Politicians' promises to invest in our children are good but do not go far enough, writes Children's Commissioner Russell Wills.
This week the Greens, Labour and National each released policies for children.
I think it's great that as the economy improves and the Government's books start to look healthier, all parties are talking about investing in our children. As a nation there is no better investment.
The Greens' policy is for health and social "hubs" in low decile schools. Some schools already have very effective hubs. Decile one Victory School in Nelson for example has doctor, nurse and midwife clinics, Work and Income, social work and several volunteer groups operating out of the school. Roll turnover has decreased substantially, one professional told me, "because there is a reason to stay".
Not surprisingly, student achievement has also improved.
Bringing services together under one roof makes sense to parents. Their costs getting to services are reduced and they are more likely to get their needs met. The Expert Advisory Group on Solutions to Child Poverty (EAG) that reported to me in 2012 were strong supporters of schools as hubs.
National will improve teacher quality by paying excellent teachers and principals to mentor teachers and principals who want help to improve standards and student achievement.
Again, this makes good sense. In nearly every study published, teacher quality was the single most important determinant of student achievement in the education system - much more so than class size. It also means excellent teachers remain in the classroom, rather than having to be promoted to management roles many don't want.
Labour's proposal is for a universal child payment of $60 for every newborn baby whose parents are on less than $150,000, continuing after 12 months to three years for those on low and medium incomes. Again, this was a suggestion of the EAG. There are strong reasons for a child payment to be made universal; the payment gets to everyone because you don't have to apply, administration costs are low and most parents of newborns are at the lowest earning point in their lives, so the payment makes a significant difference to most. This is why we have a universal superannuation payment.
Labour also propose extending free early childhood education to 25 hours and more well child visits, which I think are good investments.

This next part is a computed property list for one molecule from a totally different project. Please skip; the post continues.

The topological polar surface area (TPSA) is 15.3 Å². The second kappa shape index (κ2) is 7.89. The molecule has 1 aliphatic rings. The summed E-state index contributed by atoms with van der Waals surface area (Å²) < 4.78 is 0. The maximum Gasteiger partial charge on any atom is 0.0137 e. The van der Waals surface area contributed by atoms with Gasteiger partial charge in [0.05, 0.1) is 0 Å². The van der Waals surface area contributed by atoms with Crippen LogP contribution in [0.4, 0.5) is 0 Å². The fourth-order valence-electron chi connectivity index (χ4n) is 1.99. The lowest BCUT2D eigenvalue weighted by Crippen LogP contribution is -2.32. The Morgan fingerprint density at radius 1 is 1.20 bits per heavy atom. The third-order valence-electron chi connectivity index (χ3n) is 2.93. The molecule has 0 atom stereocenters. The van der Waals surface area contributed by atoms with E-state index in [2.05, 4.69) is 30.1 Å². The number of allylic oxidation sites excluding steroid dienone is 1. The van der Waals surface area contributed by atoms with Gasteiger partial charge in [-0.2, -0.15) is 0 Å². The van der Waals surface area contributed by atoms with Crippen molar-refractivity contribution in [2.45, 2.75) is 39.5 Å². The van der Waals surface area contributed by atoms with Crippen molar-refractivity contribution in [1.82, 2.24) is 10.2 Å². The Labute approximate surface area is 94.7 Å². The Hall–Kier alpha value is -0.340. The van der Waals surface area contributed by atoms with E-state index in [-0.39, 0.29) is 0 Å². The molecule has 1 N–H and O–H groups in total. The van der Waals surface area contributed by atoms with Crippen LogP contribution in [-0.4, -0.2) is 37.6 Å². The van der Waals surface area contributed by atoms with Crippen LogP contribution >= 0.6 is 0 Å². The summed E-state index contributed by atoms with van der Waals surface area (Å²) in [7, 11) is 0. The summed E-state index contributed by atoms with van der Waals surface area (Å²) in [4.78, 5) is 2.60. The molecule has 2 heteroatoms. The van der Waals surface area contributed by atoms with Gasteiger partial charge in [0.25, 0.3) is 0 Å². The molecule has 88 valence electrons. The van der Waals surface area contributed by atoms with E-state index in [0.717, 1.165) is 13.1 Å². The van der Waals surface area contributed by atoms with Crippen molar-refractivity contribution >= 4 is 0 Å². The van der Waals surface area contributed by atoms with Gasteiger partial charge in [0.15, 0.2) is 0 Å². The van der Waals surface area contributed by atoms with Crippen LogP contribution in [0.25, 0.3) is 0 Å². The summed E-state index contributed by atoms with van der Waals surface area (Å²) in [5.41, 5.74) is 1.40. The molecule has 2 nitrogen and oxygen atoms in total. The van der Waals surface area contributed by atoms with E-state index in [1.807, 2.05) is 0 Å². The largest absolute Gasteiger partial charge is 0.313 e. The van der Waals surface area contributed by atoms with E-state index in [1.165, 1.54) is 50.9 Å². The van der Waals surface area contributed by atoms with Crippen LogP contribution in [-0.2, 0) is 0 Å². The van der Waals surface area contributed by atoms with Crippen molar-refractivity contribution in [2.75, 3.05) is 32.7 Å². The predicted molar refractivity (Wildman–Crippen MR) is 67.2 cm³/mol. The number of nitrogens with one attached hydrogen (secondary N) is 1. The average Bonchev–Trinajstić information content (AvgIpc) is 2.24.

I'm less convinced about paid parental leave, as it is a substantial cost and advantages better off families. The economy is improving and this allows some limited opportunity to invest.
However there will still have to be hard choices. The science is clear that the youngest children in the poorest families are most harmed by poverty. In my view this means any new investment should prioritise our youngest and poorest children.
Other parties, such as NZ First and the Maori Party, have also indicated that child poverty is on their agenda. I will be interested to hear how the minor parties plan to invest in our children when they release their manifestos.
So - why now, and how should we react?
Parties typically float controversial policies early in an election year to test our reaction. If we are supportive we can expect to see more. If we are lukewarm or unsupportive, expect these proposals to quietly disappear or be watered down.
I think most of these proposals are very good and will make a significant difference to many children. The first three years are when children's brains develop most quickly. Poverty damages that early development, leaving lifelong damage and contributing to ill health, learning and behavioural problems, unemployment, drug and alcohol problems, mental illness and criminality in adulthood, so it costs all of us.
So please talk about these proposals at work, in families and with friends. Write to your MP and say you want to see more for the poorest and youngest children in their party's policies. When the pollsters call, tell them too.
We can also say that our children need and deserve more than this.
What no party has said yet is that they will have a comprehensive plan to reduce child poverty and its effects. The plan should include legislation holding the next and future governments accountable for targeted reductions in child poverty.
This could be the year when children are the winners in the political contest of ideas. But it will only happen if we make it so.
For more on child poverty go to www.childpoverty.co.nz.
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